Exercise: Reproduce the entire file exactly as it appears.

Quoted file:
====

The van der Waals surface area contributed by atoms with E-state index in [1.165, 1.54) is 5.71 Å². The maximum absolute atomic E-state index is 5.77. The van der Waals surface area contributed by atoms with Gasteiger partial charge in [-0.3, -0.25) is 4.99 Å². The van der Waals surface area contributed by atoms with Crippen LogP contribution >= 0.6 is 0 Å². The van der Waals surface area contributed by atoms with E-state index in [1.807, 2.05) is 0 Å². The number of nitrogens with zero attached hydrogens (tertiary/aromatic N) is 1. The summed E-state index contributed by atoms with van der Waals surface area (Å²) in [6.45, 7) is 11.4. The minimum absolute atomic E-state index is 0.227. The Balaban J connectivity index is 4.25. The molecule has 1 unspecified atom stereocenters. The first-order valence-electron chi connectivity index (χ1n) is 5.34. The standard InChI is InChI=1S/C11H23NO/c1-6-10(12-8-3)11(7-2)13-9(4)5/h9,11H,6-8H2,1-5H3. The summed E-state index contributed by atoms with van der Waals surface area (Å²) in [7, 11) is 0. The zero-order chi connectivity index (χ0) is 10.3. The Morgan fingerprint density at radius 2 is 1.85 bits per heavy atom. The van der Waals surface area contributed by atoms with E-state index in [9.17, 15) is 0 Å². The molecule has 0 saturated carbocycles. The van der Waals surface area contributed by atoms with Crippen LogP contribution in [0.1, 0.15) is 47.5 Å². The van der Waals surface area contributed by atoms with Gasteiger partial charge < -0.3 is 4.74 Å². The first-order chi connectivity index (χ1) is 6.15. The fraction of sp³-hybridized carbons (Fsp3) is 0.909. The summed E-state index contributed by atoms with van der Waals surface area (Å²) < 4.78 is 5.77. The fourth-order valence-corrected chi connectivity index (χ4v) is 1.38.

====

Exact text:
The van der Waals surface area contributed by atoms with E-state index in [1.165, 1.54) is 5.71 Å². The maximum absolute atomic E-state index is 5.77. The van der Waals surface area contributed by atoms with Gasteiger partial charge in [-0.3, -0.25) is 4.99 Å². The van der Waals surface area contributed by atoms with Crippen LogP contribution >= 0.6 is 0 Å². The van der Waals surface area contributed by atoms with E-state index in [1.807, 2.05) is 0 Å². The number of nitrogens with zero attached hydrogens (tertiary/aromatic N) is 1. The summed E-state index contributed by atoms with van der Waals surface area (Å²) in [6.45, 7) is 11.4. The minimum absolute atomic E-state index is 0.227. The Balaban J connectivity index is 4.25. The molecule has 1 unspecified atom stereocenters. The first-order valence-electron chi connectivity index (χ1n) is 5.34. The standard InChI is InChI=1S/C11H23NO/c1-6-10(12-8-3)11(7-2)13-9(4)5/h9,11H,6-8H2,1-5H3. The summed E-state index contributed by atoms with van der Waals surface area (Å²) in [7, 11) is 0. The zero-order chi connectivity index (χ0) is 10.3. The Morgan fingerprint density at radius 2 is 1.85 bits per heavy atom. The van der Waals surface area contributed by atoms with E-state index in [9.17, 15) is 0 Å². The molecule has 0 saturated carbocycles. The van der Waals surface area contributed by atoms with Crippen LogP contribution in [0.1, 0.15) is 47.5 Å². The van der Waals surface area contributed by atoms with Gasteiger partial charge < -0.3 is 4.74 Å². The first-order chi connectivity index (χ1) is 6.15. The fraction of sp³-hybridized carbons (Fsp3) is 0.909. The summed E-state index contributed by atoms with van der Waals surface area (Å²) < 4.78 is 5.77. The fourth-order valence-corrected chi connectivity index (χ4v) is 1.38.